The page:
The Black Arrow was Great Britain's first indigenously-developed rocket launcher. In four flights, two were successful. It successfully put one satellite, the Prospero, into orbit, making Great Britain the sixth country to orbit a satellite (after the Soviet Union, the United States, France, Japan and China)
Finding accurate, authoritative information on the Black Arrow was difficult (at least in the U.S.). Therefore, one should expect a wider error margin on the weights and performances listed here. However, the values make sense with regard to various sources so they probably aren't too far off.
Because of the conflicting and non-authoritative information published widely on the Internet, I'm going to approach this discussion a bit differently. Since the Internet references conflict or give obviously wrong information, I'm going to extract some of the design information from highly authoritative sources and first principles, confirming or denying information published from less authoritative sources. Otherwise, I'll use whatever other technical information from other sources
that appears correct with the models derived from more accurate sources.
There are two primary sources that I'll base much of the analysis on. The first is the table of weights  published by the Royal Airforce Establishment (RAE).
The second source is a trajectory diagram  also published by the RAE. This diagram illustrates the time of launch events and other significant parameters of the orbital ascent.
The problem with the trajectory data diagram that warrants caution is that there is no specific identification of this trajectory with a specific vehicle (there were five of them built) as well as whether or not this diagram represents desired or actual trajectory figures. However, the results obtained by using this diagram match well with the specifications from the weight table. Therefore, I'll use at as a basis for establishing authoritative derived parameters.
The Black Arrow was a three stage satellite launcher able to place a 300 pound (136 kg) satellite into a 135 mile altitude Low Earth Orbit. The first and second stages used liquid propellants and the third stage used a solid motor.
The following table shows the performances and weights of the stages and its constituent components. Because the second stage carried and then jettisoned the payload aerodynamic fairing during flight, it has been broken into two stages, BA2A and BA2B (for before and after fairing separation, respectively):
DETERMINING ACTUAL STAGE SPECIFIC IMPULSES
Most sources, even from the 1960's say that the Specific Impulse (Isp) is 265 seconds for both the first stage and the second stage. This is obviously wrong for several reasons because the first stage flies through a varying atmospheric pressure regime throughout its flight and therefore the Isp will vary. We need to know what the range of Isp variance is to properly model the vehicle. Additionally, although the first and second stage motors were very similar, there were significant differences that affected their performances. Specifically, although the second stage may have used the same motor chambers as the first stage, it has been stated in numerous sources that the second stage had a nozzle extension. This would make the Isp of the second stage different from that of the first. Therefore, I need to look at what realistic Specific Impulses might be for each of the stages.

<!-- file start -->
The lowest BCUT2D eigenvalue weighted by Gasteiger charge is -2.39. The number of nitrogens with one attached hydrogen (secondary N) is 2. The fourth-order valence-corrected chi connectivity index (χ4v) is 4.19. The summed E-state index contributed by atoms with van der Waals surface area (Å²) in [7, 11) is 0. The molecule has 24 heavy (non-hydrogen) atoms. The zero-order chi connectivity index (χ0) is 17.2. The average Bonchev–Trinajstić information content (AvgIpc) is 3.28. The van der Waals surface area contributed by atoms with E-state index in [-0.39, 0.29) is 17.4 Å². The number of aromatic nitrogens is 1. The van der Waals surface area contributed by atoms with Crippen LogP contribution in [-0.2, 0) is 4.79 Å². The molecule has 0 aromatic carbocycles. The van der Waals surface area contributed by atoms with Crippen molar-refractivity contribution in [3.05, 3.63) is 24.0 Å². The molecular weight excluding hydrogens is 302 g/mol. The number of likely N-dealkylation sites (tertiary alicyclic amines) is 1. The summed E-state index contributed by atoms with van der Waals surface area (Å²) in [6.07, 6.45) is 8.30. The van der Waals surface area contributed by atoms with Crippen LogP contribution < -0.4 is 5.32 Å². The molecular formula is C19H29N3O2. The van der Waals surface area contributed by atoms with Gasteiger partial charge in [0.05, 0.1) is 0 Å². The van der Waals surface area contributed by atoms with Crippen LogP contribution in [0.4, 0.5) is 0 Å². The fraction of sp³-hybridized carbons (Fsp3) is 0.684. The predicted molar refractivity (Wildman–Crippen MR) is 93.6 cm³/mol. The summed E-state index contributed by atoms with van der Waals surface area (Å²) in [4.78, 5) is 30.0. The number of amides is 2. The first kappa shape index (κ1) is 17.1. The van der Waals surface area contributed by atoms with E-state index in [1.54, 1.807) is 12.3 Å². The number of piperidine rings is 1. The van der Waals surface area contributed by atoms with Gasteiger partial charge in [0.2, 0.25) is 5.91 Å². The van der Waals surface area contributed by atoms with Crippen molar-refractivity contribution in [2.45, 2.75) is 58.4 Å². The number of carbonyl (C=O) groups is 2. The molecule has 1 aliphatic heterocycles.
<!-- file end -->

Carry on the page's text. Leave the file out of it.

There is authoritative information that might give clues to the likely performances of the first and second stage motors. Using the two primary sources, I can derive some bounds on the specific impulses of the engines in each stage.
For review, the formula for Isp (Specific Impulse) is:
Isp = Thrust * time / weightWhere the Isp (in seconds) is equal to the thrust (in force) times the number of seconds of that thrust divided by the weight of the propellant (also in force units) required to produce the thrust. Since you have force units over force units in the equation, they cancel out, leaving only seconds as the remaining unit.
The weight table says that the propellant weight of the first stage is 28735 lbs with a thrust of 50000 lb-f at sea level and 57640 lb-f in vacuum. The trajectory diagram says that the first stage burn duration was 131.2 seconds. The propellant weight of 28735 lbs divided by 131.2 seconds means that (on average), the propellant usage rate is 219.017 lbs/sec. Now, I have no idea whether or not the engines were throttled during the flight so it is possible that this only does represent an average usage, and not an actual per-second usage, but it's the best information I have. Based on these numbers and the Isp equation, we can establish that the effective Sea Level Isp is:
Eff. Isp(SL) = 50,000 lb-f * 1 s / 219.017 lb-m Eff. Isp(SL) = 228.293 seconds Eff. Isp(VAC) = 57640 lb-f * 1 s / 219.017 lb-m Eff. Isp(VAC) = 263.176 secondsThe Weight table lists the second stage as having 6522 lbs of propellant and a vacuum thrust of 15340 lb-f. The trajectory diagram shows the burn time of the second stage as 116 seconds. With 6522 lbs of propellant burnt in 116 seconds, the average propellant usage is 56.224 lb-m/s. Using the Isp equation, we can specify the effective Isp as:
Eff. Isp(VAC) = 15340 lb-f * 1 s / 56.224 lb-m Eff. Isp(VAC) = 272.84 secondsThese answers make a basic kind of sense because the first stage motor's Isp will vary throughout flight up to its maximum Isp performance in a vacuum. The second stage, having a nozzle extension, will have somewhat greater Isp in vacuum.
For the third stage, I could find no authoritative source for the motor efficiency; I used an Isp value which is widely cited on the Internet. The propellant weight values I used are derived from .